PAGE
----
In Part Two of “Bringing ‘A Chorus Line’ to Olney,” Director/Choreographer Stephen Nachamie takes us on his journey of appearing in and directing and choreographing A Chorus Line.
I began in theatre as an actor who sang and also danced. I always loved the power of dance, and after seeing Donna McKechnie in A Chorus Line at age 13 – I wanted to study! I come from a medical family – so when I wanted to really study – I reached out by teenaged fan letters to those who might be able to help me figure out how to study dance – Dancers from the TV show Fame, and the Broadway production of Dreamgirls guided me. Stephanie Pope (currently in Pippin on Broadway) had also gone to Hunter College High School in NYC – so when I saw her in Bob Fosse’s Big Deal – I wrote to her – and she was so wonderful and generous – and she suggested and showed me the ropes of good training and sent me to the Alvin Ailey School. It was a pretty intense and an exciting way to learn. I was in 10th grade when I began studying and the school was then at the ‘Minskoff Studios’ above the Minskoff Theatre where Sweet Charity played. I actually got to meet Bob Fosse and Gwen Verdon!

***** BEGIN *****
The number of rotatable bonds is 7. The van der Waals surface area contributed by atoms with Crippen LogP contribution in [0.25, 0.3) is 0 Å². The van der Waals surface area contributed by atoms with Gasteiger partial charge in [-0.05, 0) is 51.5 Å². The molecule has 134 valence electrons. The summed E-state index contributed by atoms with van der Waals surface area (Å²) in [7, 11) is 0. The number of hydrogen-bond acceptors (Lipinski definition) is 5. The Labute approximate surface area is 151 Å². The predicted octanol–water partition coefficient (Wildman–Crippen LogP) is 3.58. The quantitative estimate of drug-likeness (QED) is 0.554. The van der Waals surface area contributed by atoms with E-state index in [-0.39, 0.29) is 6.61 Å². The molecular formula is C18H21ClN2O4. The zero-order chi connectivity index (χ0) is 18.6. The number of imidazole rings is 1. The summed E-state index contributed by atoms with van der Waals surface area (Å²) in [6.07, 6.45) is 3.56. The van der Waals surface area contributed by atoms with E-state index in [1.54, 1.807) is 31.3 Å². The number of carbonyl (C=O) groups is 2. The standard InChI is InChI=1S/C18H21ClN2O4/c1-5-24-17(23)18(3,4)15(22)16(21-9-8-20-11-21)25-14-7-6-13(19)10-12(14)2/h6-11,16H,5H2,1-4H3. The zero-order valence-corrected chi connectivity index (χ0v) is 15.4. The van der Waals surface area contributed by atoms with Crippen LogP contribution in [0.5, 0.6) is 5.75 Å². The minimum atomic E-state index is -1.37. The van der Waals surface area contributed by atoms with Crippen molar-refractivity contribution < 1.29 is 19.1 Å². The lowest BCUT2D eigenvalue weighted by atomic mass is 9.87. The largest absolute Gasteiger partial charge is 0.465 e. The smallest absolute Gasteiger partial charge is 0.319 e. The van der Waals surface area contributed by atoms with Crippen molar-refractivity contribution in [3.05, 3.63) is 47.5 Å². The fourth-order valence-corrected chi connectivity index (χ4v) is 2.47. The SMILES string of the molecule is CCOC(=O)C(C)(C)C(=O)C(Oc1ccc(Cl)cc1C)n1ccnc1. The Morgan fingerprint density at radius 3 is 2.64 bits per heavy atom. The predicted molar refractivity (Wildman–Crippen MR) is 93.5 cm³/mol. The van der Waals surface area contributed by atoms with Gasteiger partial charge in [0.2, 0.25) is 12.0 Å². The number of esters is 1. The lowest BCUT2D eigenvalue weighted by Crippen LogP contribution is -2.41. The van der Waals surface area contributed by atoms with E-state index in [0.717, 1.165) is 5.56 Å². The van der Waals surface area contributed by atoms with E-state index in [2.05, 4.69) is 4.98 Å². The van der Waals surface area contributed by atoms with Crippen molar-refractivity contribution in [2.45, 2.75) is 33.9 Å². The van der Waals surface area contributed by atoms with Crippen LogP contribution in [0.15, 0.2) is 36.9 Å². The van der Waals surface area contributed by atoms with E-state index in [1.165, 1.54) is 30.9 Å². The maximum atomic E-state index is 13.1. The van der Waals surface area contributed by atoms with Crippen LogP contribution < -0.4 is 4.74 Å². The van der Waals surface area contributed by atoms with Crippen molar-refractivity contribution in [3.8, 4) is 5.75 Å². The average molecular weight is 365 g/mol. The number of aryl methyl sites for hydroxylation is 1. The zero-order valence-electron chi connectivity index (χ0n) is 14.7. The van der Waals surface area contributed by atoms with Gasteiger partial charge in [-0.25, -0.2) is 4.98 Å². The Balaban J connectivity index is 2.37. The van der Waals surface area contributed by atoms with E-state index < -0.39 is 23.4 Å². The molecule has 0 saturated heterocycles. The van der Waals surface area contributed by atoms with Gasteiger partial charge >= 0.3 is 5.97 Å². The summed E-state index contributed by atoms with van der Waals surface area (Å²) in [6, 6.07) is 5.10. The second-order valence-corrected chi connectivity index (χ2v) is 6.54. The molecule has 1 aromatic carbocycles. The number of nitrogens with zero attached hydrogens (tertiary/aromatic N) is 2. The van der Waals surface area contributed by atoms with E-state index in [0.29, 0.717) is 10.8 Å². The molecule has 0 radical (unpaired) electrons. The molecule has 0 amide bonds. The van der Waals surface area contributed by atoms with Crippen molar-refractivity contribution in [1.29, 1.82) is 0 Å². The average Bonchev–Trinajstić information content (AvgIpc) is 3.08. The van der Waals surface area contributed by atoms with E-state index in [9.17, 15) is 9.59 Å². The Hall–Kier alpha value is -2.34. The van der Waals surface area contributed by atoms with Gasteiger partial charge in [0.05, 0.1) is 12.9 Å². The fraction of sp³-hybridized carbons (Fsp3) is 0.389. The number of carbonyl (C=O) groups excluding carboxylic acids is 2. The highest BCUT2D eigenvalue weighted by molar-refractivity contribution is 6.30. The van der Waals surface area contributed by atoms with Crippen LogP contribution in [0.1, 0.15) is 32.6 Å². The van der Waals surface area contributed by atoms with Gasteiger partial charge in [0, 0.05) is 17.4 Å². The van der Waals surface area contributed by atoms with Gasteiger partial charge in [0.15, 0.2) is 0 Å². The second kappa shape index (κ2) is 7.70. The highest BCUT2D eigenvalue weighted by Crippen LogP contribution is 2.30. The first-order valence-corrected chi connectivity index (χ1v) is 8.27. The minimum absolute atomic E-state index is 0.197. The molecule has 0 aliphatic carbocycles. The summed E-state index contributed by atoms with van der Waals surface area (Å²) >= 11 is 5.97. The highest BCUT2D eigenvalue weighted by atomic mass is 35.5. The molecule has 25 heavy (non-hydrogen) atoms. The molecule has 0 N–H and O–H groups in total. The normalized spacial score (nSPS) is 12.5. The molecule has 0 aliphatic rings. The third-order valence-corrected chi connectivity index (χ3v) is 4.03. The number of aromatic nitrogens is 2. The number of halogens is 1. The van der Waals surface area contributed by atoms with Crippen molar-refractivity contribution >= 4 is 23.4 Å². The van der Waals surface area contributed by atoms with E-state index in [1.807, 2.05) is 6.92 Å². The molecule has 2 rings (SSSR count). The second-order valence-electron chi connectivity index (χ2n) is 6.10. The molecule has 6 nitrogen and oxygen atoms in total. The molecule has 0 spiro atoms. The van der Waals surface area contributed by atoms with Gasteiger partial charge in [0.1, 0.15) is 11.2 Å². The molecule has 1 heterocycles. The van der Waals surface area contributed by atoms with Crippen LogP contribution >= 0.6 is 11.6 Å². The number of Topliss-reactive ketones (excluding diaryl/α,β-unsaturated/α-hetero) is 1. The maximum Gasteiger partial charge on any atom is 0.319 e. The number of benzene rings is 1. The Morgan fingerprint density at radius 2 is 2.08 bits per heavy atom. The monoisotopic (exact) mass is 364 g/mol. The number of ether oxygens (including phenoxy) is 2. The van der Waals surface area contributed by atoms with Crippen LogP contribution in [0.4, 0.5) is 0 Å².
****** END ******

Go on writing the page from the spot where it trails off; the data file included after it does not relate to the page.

The dance classrooms had floor-to-ceiling windows beyond the ballet barres – and my classrooms looked out onto Shubert Alley and onto the Marquee of A Chorus Line. ACL was the pinnacle show for Broadway performers – and although I was in Ballet, Jazz, and Tap classes with some of the best teachers (Including some Master Classes with Ann Reinking among others) – I never thought it was a show I would do. I began dance at 14 or 15 – kind of late. I got my first professional job right after I graduated High School – as part of the Tribe in Gateway Playhouse’s Hair – right after Robert Longbottom was directing A Chorus Line there – it was one of the first regional productions right after the show closed on Broadway in 1990. I never thought I would actually be in the show.